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Understanding Your Startup Valuation

“What is your startup valuation?” is a loaded question with a wide range of answers depending on a multitude of factors.

There is no correct answer to this question other than, “What an investor is willing to buy in at.” In the early stages of a business, startup valuation methods are more art than science. But there are many factors that investors take into consideration when determining how to value a startup, including:

  • business model
  • revenue traction
  • customers
  • average deal size
  • team experience
  • path to profitability
  • market opportunity.

These are a few of the areas that we consider as part of our startup valuation methods.

Recurring revenue

As operators of a recurring revenue business over the last decade, we at York IE learned the many advantages of a business model with a predictable revenue stream.

Unlike many traditional businesses that turn the calendar over on Jan. 1 and realize that they have $0 in revenue for the new year, subscription- and SaaS-based businesses start with a recurring revenue baseline.

When they think about the year ahead, the goals and targets the business aligns around are incremental monthly recurring revenue (MRR) and the impact of lost revenue (churn). The net of those two is the net incremental recurring revenue number that will increase your annual recurring revenue (ARR) in the given year and flow through to your revenue and bottom line.

As startups grow, recurring revenue becomes a larger and larger percentage of overall revenue and provides a highly predictable outcome of business execution over the coming months and quarters. When you look at publicly traded companies with recurring revenue streams such as, HubSpot and WorkDay, you will notice that their valuation multiples are much higher than companies with more traditional revenue streams. Wall Street traders and investors place a tremendous amount of value on predictable quarterly results.

Revenue is a key factor in how to value a startup.


Traction should also be a consideration in your startup valuation methods. Obviously, revenue traction proves that there is an element of product market fit, meaning your product is solving a problem and customers will pay you to help them solve that problem. The more traction and customers, the higher level of confidence that a business can continue to grow and therefore the potential for a higher startup valuation.

Another factor to consider is quantity and type of customer. You may have great revenue, but it could be highly concentrated with one or few customers. This presents inherent risk in the business, especially if that customer decides to cancel the service. There are also risks with many low-paying customers; oftentimes customers at low price points may be more likely to leave your platform. We look for a sweet spot of deal size and number of customers to get comfortable with an investment.

Market opportunity

Market opportunity, or total addressable market, is also a major factor when considering an investment. How many customers could there be, what could they pay, and are there areas of expansion? Firms such as Gartner and IDC spend a lot of time determining and predicting market sizes with a top-down approach. They factor annual spend, corporate budgets and many other inputs into their highly sophisticated models.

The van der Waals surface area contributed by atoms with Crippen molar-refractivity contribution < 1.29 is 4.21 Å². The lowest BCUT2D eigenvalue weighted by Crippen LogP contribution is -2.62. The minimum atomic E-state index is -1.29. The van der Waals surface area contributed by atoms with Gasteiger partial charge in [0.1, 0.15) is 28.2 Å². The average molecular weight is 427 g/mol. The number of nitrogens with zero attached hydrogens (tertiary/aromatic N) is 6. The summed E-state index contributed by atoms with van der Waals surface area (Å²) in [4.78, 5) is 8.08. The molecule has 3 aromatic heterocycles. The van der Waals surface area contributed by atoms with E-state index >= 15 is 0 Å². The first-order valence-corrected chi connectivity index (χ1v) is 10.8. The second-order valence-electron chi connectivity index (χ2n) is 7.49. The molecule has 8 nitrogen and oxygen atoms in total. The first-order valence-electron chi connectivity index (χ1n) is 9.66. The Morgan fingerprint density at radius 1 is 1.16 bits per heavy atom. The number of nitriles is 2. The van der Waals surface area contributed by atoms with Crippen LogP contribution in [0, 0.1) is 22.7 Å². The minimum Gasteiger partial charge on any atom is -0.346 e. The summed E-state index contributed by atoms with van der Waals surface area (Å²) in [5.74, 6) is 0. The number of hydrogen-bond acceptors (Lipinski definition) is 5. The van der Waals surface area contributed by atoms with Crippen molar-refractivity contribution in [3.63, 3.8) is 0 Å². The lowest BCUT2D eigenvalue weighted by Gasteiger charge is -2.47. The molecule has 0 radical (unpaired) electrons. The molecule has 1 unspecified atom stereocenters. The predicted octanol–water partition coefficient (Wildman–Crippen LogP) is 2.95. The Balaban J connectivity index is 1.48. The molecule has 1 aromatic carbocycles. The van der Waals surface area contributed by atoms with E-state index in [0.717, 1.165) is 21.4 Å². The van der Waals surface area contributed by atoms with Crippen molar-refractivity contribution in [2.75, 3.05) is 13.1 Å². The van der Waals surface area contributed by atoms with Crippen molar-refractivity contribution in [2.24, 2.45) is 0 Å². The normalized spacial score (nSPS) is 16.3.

York IE likes to think about it from a bottom-up perspective, which is simply the number of potential customers times the average deal size. It is important to have both perspectives, but the bottom-up math is a quick fact check on a given opportunity.

Path to profitability

One area that is becoming increasingly more important in the startup valuation process, and is core to the York IE thesis, is whether or not we believe a company can be profitable in a reasonable amount of time. Over the last decade or so, many investors cared more about growth rate than any other factor. There have been some headline examples of growth-at-all-costs not being the best way to find return on investment. Some firms such as Bain Capital consider the Rule of 40, which simply means a healthy business should have a growth rate plus profit margin exceeding 40% (for example, either a growth rate of 40% and break even, or growth of 30% with a 10% profit margin). While this is a simple and high-level metric, it is a good gut check when determining the health of a startup and the corresponding valuation.

The startup team

Lastly, we always consider the team, founder(s) and their experience. What is their level of obsession with the problem they are trying to solve and the value they are trying to create?

Have they built a business before? Have they been on the ground floor of a startup? Do they have operating experience? Do they show leadership skills and the ability to adapt?

Some founders show it on day one. Some have it deep inside and need it to be teased out. One of the most rewarding and important parts of our job is identifying this trait within someone and helping them develop the confidence to believe in themselves and swing for the fences.

In the pre-seed/seed stages of investing, there is no magic Excel model or startup value calculator that spits out a proper number. If you have traction, a path to profitability based on recurring revenue, and a strong team, let’s talk about your valuation.

An earlier version of this article was published in the Union Leader.

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